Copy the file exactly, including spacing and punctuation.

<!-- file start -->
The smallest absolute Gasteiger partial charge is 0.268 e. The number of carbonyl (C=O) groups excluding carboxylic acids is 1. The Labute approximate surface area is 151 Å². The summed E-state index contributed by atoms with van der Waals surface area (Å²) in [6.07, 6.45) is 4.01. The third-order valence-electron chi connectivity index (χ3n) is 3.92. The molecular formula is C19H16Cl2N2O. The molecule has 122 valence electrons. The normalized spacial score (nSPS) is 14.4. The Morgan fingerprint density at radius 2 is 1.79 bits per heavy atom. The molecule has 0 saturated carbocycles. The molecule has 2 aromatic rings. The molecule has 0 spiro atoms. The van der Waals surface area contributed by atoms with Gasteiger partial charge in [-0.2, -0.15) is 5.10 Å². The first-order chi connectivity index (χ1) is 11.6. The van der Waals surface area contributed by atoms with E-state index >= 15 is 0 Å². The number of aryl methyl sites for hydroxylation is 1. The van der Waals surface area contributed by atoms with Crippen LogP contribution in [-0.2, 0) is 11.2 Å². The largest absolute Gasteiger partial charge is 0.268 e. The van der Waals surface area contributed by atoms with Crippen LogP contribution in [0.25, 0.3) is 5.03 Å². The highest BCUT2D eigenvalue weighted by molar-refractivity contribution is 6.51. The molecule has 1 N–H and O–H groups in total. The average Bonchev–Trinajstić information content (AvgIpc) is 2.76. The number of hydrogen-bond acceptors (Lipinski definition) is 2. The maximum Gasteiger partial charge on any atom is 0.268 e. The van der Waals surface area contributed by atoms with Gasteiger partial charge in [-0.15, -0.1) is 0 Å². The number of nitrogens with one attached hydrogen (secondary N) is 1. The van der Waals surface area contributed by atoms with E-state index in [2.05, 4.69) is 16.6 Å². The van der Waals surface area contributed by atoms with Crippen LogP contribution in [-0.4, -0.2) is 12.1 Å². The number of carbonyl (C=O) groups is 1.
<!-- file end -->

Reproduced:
The smallest absolute Gasteiger partial charge is 0.268 e. The number of carbonyl (C=O) groups excluding carboxylic acids is 1. The Labute approximate surface area is 151 Å². The summed E-state index contributed by atoms with van der Waals surface area (Å²) in [6.07, 6.45) is 4.01. The third-order valence-electron chi connectivity index (χ3n) is 3.92. The molecular formula is C19H16Cl2N2O. The molecule has 122 valence electrons. The normalized spacial score (nSPS) is 14.4. The Morgan fingerprint density at radius 2 is 1.79 bits per heavy atom. The molecule has 0 saturated carbocycles. The molecule has 2 aromatic rings. The molecule has 0 spiro atoms. The van der Waals surface area contributed by atoms with Gasteiger partial charge in [-0.2, -0.15) is 5.10 Å². The first-order chi connectivity index (χ1) is 11.6. The van der Waals surface area contributed by atoms with E-state index >= 15 is 0 Å². The number of aryl methyl sites for hydroxylation is 1. The van der Waals surface area contributed by atoms with Crippen LogP contribution in [-0.2, 0) is 11.2 Å². The largest absolute Gasteiger partial charge is 0.268 e. The van der Waals surface area contributed by atoms with Crippen LogP contribution in [0.25, 0.3) is 5.03 Å². The highest BCUT2D eigenvalue weighted by molar-refractivity contribution is 6.51. The molecule has 1 N–H and O–H groups in total. The average Bonchev–Trinajstić information content (AvgIpc) is 2.76. The number of hydrogen-bond acceptors (Lipinski definition) is 2. The maximum Gasteiger partial charge on any atom is 0.268 e. The van der Waals surface area contributed by atoms with Gasteiger partial charge in [-0.15, -0.1) is 0 Å². The number of nitrogens with one attached hydrogen (secondary N) is 1. The van der Waals surface area contributed by atoms with E-state index in [2.05, 4.69) is 16.6 Å². The van der Waals surface area contributed by atoms with Crippen LogP contribution in [-0.4, -0.2) is 12.1 Å². The number of carbonyl (C=O) groups is 1.